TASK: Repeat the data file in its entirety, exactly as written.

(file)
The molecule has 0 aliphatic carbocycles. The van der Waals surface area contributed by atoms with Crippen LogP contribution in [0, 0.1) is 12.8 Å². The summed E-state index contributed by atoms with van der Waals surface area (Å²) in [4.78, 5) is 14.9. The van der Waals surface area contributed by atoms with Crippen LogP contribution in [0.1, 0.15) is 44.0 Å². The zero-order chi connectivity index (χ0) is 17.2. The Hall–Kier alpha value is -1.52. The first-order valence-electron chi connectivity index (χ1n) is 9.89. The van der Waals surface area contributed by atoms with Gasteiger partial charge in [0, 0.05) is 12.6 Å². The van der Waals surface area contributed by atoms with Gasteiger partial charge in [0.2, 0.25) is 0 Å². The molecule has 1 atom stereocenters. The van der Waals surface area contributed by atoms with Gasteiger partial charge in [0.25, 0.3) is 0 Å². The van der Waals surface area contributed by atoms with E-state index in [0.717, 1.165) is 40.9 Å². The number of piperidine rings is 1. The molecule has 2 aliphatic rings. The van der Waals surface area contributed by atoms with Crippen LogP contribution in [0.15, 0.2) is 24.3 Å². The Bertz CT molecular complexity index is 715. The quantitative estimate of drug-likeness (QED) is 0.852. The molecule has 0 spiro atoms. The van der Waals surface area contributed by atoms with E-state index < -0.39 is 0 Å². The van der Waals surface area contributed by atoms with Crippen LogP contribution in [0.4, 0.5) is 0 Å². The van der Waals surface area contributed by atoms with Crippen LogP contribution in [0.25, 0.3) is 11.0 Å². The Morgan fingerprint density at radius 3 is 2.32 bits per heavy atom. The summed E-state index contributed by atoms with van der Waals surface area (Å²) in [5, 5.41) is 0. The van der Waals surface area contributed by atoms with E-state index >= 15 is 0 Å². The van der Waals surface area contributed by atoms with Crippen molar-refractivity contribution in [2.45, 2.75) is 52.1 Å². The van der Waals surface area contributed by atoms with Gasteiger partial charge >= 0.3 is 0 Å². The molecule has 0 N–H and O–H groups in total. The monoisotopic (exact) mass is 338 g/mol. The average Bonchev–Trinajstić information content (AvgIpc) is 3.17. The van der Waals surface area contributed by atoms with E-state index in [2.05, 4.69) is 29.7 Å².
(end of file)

The molecule has 0 aliphatic carbocycles. The van der Waals surface area contributed by atoms with Crippen LogP contribution in [0, 0.1) is 12.8 Å². The summed E-state index contributed by atoms with van der Waals surface area (Å²) in [4.78, 5) is 14.9. The van der Waals surface area contributed by atoms with Crippen LogP contribution in [0.1, 0.15) is 44.0 Å². The zero-order chi connectivity index (χ0) is 17.2. The Hall–Kier alpha value is -1.52. The first-order valence-electron chi connectivity index (χ1n) is 9.89. The van der Waals surface area contributed by atoms with Gasteiger partial charge in [0, 0.05) is 12.6 Å². The van der Waals surface area contributed by atoms with Gasteiger partial charge in [0.2, 0.25) is 0 Å². The molecule has 1 atom stereocenters. The van der Waals surface area contributed by atoms with Gasteiger partial charge in [0.25, 0.3) is 0 Å². The van der Waals surface area contributed by atoms with E-state index in [0.717, 1.165) is 40.9 Å². The number of piperidine rings is 1. The molecule has 2 aliphatic rings. The van der Waals surface area contributed by atoms with Crippen LogP contribution in [0.15, 0.2) is 24.3 Å². The Bertz CT molecular complexity index is 715. The quantitative estimate of drug-likeness (QED) is 0.852. The molecule has 0 spiro atoms. The van der Waals surface area contributed by atoms with E-state index < -0.39 is 0 Å². The van der Waals surface area contributed by atoms with Crippen LogP contribution in [0.4, 0.5) is 0 Å². The van der Waals surface area contributed by atoms with Crippen LogP contribution in [0.25, 0.3) is 11.0 Å². The Morgan fingerprint density at radius 3 is 2.32 bits per heavy atom. The summed E-state index contributed by atoms with van der Waals surface area (Å²) in [5, 5.41) is 0. The van der Waals surface area contributed by atoms with E-state index >= 15 is 0 Å². The van der Waals surface area contributed by atoms with Crippen molar-refractivity contribution in [2.45, 2.75) is 52.1 Å². The van der Waals surface area contributed by atoms with Gasteiger partial charge >= 0.3 is 0 Å². The molecule has 0 N–H and O–H groups in total. The monoisotopic (exact) mass is 338 g/mol. The average Bonchev–Trinajstić information content (AvgIpc) is 3.17. The van der Waals surface area contributed by atoms with E-state index in [2.05, 4.69) is 29.7 Å².